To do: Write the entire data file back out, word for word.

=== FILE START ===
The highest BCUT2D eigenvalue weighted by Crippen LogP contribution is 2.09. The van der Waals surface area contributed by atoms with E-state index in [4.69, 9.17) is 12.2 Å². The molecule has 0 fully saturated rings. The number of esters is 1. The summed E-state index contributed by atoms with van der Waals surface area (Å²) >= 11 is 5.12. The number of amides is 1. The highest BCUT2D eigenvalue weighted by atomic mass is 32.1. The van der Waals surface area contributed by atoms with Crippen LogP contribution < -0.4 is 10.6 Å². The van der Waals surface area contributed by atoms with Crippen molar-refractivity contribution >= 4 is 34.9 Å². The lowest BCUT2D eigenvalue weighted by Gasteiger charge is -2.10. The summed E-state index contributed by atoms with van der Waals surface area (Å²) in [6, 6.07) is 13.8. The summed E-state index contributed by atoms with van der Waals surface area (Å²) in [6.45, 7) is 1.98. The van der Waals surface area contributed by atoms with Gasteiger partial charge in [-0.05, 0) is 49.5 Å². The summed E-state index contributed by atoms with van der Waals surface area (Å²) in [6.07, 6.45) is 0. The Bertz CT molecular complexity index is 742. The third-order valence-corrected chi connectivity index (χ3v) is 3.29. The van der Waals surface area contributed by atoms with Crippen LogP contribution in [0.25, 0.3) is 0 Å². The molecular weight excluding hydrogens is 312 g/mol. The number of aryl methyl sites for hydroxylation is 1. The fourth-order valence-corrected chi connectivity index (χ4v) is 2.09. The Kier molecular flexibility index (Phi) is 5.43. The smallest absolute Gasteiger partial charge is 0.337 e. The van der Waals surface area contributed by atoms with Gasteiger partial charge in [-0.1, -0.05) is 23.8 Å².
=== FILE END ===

The highest BCUT2D eigenvalue weighted by Crippen LogP contribution is 2.09. The van der Waals surface area contributed by atoms with E-state index in [4.69, 9.17) is 12.2 Å². The molecule has 0 fully saturated rings. The number of esters is 1. The summed E-state index contributed by atoms with van der Waals surface area (Å²) >= 11 is 5.12. The number of amides is 1. The highest BCUT2D eigenvalue weighted by atomic mass is 32.1. The van der Waals surface area contributed by atoms with Crippen LogP contribution < -0.4 is 10.6 Å². The van der Waals surface area contributed by atoms with Crippen molar-refractivity contribution >= 4 is 34.9 Å². The lowest BCUT2D eigenvalue weighted by Gasteiger charge is -2.10. The summed E-state index contributed by atoms with van der Waals surface area (Å²) in [6, 6.07) is 13.8. The summed E-state index contributed by atoms with van der Waals surface area (Å²) in [6.45, 7) is 1.98. The van der Waals surface area contributed by atoms with Gasteiger partial charge in [-0.05, 0) is 49.5 Å². The summed E-state index contributed by atoms with van der Waals surface area (Å²) in [6.07, 6.45) is 0. The Bertz CT molecular complexity index is 742. The third-order valence-corrected chi connectivity index (χ3v) is 3.29. The van der Waals surface area contributed by atoms with Crippen LogP contribution in [0.25, 0.3) is 0 Å². The molecular weight excluding hydrogens is 312 g/mol. The number of aryl methyl sites for hydroxylation is 1. The fourth-order valence-corrected chi connectivity index (χ4v) is 2.09. The Kier molecular flexibility index (Phi) is 5.43. The smallest absolute Gasteiger partial charge is 0.337 e. The van der Waals surface area contributed by atoms with Gasteiger partial charge in [-0.1, -0.05) is 23.8 Å².